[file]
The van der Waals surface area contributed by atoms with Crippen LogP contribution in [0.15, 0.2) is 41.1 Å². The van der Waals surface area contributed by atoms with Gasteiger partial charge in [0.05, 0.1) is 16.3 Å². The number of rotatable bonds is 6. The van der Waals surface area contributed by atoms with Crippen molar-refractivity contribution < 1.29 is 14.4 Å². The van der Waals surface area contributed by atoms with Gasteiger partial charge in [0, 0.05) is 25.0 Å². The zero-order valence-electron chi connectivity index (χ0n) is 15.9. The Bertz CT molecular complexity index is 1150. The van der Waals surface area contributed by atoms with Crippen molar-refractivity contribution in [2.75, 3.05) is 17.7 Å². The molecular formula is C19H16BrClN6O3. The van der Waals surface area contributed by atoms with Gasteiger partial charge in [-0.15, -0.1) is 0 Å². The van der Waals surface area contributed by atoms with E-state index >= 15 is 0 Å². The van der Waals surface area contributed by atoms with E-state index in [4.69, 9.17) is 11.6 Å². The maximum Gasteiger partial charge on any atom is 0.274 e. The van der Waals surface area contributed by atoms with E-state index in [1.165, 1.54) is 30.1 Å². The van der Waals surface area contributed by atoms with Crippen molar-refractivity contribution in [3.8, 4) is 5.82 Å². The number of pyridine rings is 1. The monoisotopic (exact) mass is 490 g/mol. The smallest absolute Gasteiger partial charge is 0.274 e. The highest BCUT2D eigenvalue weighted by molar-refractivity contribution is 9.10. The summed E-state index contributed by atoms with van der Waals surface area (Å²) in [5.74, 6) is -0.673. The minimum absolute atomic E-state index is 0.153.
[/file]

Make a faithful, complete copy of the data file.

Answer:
The van der Waals surface area contributed by atoms with Crippen LogP contribution in [0.15, 0.2) is 41.1 Å². The van der Waals surface area contributed by atoms with Gasteiger partial charge in [0.05, 0.1) is 16.3 Å². The number of rotatable bonds is 6. The van der Waals surface area contributed by atoms with Crippen molar-refractivity contribution < 1.29 is 14.4 Å². The van der Waals surface area contributed by atoms with Gasteiger partial charge in [0, 0.05) is 25.0 Å². The zero-order valence-electron chi connectivity index (χ0n) is 15.9. The Bertz CT molecular complexity index is 1150. The van der Waals surface area contributed by atoms with Crippen molar-refractivity contribution in [2.75, 3.05) is 17.7 Å². The molecular formula is C19H16BrClN6O3. The van der Waals surface area contributed by atoms with Gasteiger partial charge in [-0.15, -0.1) is 0 Å². The van der Waals surface area contributed by atoms with E-state index >= 15 is 0 Å². The van der Waals surface area contributed by atoms with E-state index in [4.69, 9.17) is 11.6 Å². The maximum Gasteiger partial charge on any atom is 0.274 e. The van der Waals surface area contributed by atoms with E-state index in [1.165, 1.54) is 30.1 Å². The van der Waals surface area contributed by atoms with Crippen molar-refractivity contribution in [3.8, 4) is 5.82 Å². The number of pyridine rings is 1. The monoisotopic (exact) mass is 490 g/mol. The smallest absolute Gasteiger partial charge is 0.274 e. The highest BCUT2D eigenvalue weighted by molar-refractivity contribution is 9.10. The summed E-state index contributed by atoms with van der Waals surface area (Å²) in [5.74, 6) is -0.673. The minimum absolute atomic E-state index is 0.153.